Countries ready to help tsunami-hit Tonga as communications remain cut
The United Nations (UN) and many countries have expressed their readiness to help Tonga recover from disastrous tsunamis caused by a rarely huge eruption of a volcano nearby, which cut almost all communications between the country and the outside world.
There are no official reports of injuries or deaths in Tonga yet as communications are limited and contact has not been established with outlying coastal areas beyond the capital Nuku'alofa and closer to the volcano, Jacinda Ardern, the prime minister of New Zealand, told a news conference on Sunday.
There is no immediate report of injuries or deaths of Chinese people in Tonga either, according to the Chinese embassy to Tonga.
Tonga, an island nation with around 105,000 residents, lies 2,383 kilometers northeast of New Zealand.
According to the Tonga Geological Services, a massive underwater volcano erupted just before sunset on Friday with plumes reaching more than 19 kilometers above sea level. A cloud of ash and steam reached about 241 km across, an event captured by satellite images that have been shared by various meteorological agencies.
Tsunami threat passed
According to RNZ, New Zealand's public broadcaster, the beach and marine threat has now passed for all areas.
Also, the threat of further tsunamis for other Pacific nations like Australia, New Zealand, Japan and the U.S. has also passed, the Pacific Tsunami Warning Center said.
The threat has receded but coastal areas should remain alert for strong or unusual currents, the center added.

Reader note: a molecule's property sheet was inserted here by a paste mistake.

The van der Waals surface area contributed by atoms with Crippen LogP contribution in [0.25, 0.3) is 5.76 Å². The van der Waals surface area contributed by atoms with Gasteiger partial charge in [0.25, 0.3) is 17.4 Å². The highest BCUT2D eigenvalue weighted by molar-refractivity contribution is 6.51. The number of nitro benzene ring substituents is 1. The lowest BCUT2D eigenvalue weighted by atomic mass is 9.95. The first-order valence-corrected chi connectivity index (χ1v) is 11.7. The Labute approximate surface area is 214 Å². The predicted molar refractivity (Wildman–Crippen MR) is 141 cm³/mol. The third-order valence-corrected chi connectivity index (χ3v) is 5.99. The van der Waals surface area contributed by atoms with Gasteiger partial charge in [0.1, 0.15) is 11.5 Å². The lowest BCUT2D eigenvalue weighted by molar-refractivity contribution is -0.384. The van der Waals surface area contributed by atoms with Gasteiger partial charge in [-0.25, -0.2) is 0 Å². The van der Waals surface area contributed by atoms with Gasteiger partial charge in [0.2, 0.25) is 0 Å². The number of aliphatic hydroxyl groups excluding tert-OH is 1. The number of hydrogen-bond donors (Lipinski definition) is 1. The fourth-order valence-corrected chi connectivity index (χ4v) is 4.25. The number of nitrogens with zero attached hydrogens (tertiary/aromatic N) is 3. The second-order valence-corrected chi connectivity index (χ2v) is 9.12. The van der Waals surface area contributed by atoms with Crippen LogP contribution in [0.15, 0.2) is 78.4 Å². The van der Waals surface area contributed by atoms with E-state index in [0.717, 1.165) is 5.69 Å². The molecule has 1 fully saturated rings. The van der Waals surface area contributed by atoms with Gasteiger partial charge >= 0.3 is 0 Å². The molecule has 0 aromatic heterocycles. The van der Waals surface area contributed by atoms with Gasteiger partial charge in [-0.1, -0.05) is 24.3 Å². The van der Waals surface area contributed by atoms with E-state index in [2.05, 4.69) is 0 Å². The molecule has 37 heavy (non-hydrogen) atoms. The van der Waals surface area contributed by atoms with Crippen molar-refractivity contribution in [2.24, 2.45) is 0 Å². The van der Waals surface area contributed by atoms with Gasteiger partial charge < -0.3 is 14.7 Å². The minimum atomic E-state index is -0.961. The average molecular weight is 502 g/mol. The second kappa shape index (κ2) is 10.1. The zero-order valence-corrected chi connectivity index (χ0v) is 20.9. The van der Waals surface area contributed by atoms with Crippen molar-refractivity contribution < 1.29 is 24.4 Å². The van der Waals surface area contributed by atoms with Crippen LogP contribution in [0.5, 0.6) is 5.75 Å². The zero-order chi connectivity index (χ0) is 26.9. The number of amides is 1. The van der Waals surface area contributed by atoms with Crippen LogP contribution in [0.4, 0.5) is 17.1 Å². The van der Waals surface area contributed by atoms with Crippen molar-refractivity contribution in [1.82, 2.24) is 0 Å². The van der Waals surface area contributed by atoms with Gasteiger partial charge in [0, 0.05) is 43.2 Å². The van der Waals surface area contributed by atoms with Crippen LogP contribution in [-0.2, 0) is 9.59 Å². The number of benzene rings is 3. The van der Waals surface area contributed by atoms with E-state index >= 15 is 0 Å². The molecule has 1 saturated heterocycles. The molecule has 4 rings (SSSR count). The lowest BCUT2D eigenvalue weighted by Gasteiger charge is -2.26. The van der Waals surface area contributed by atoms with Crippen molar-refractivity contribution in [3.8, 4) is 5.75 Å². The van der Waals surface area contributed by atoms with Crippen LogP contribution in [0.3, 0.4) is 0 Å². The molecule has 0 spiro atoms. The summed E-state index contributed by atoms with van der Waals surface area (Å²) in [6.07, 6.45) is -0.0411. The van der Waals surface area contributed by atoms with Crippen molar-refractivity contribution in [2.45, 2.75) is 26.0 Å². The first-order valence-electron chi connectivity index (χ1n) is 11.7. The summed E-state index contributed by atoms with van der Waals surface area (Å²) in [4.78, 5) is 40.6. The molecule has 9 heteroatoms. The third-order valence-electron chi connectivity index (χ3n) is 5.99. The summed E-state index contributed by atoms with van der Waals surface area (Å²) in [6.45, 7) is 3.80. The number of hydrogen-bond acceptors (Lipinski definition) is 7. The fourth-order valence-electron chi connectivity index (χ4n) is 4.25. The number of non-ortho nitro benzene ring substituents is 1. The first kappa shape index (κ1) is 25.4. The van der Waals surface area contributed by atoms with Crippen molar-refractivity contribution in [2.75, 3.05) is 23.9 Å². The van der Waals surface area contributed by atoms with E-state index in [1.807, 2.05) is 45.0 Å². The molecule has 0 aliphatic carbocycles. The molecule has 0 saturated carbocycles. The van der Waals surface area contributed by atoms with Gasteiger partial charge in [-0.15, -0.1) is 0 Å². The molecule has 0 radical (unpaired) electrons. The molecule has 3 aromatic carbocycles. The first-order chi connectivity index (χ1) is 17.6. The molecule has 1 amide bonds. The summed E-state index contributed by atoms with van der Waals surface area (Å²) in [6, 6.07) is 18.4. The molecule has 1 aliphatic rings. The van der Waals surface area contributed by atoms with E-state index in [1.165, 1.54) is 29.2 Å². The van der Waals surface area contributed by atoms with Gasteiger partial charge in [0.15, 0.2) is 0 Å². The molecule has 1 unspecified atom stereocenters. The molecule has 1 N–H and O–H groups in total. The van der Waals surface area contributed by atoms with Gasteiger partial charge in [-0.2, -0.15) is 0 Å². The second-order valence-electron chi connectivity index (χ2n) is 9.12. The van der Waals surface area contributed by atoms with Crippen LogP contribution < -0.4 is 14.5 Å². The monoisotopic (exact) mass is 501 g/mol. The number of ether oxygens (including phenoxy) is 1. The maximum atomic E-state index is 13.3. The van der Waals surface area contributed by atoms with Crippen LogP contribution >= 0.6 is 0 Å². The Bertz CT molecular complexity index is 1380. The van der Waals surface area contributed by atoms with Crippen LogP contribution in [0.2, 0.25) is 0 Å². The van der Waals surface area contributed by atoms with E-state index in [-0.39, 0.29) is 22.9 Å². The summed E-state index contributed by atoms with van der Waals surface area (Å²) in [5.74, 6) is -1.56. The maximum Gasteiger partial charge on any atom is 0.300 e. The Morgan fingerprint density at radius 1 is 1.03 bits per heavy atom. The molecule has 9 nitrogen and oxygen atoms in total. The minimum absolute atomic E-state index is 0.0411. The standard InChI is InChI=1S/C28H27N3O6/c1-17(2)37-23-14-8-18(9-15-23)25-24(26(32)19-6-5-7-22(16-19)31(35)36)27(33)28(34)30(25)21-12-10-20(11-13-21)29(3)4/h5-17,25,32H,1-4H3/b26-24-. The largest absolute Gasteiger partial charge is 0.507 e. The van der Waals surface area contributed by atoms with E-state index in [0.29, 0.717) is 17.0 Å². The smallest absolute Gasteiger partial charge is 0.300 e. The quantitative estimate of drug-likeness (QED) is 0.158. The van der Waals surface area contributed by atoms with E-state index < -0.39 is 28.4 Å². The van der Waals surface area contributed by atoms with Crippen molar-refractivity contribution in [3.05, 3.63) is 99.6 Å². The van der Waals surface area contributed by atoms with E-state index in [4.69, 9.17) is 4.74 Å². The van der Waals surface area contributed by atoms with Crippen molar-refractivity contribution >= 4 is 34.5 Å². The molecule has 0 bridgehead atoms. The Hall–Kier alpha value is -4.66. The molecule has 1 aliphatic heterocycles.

"Nuku'alofa is covered in thick plumes of volcanic dust but otherwise conditions are calm and stable," Ardern said.
"There are parts of Tonga where we just don't know yet ... we just haven't established communication," she said.
Satellite images captured the volcanic eruption on Saturday as the explosion sent plumes of smoke into the air and about 12 miles above sea level. The sky over Tonga was darkened by the ash.
Internet and phone lines went down at about 6:40 p.m. local time on Saturday, leaving the residents on the islands virtually uncontactable.
Ardern said the main undersea communications cable has been impacted, likely due to loss of power.
Power was being restored in some areas on the islands and local mobile phones were slowly starting to work, she added.
"Shops along the coast have been damaged and a significant cleanup will be needed," she said.
The world is ready to help
UN Secretary-General Antonio Guterres on Saturday expressed his deep concern after reports of a tsunami and ash affecting Tonga following the eruption of an undersea volcano near the Pacific nation.
"The United Nations offices in the Pacific are closely monitoring the situation and are on standby to provide support if requested. The secretary-general is grateful to countries that have already offered their support," Farhan Haq, deputy spokesman for the secretary-general, said in a statement.
Ardern said her government will provide 500,000 New Zealand dollars ($340,000) of assistance to Tonga.
Australia said it will send a P8 surveillance aircraft to Tonga on Monday to assess damage to critical infrastructure such as roads, ports and power lines, which will determine the next phase of the response effort.
In the United States, Secretary of State Antony Blinken said the country stands prepared to provide support.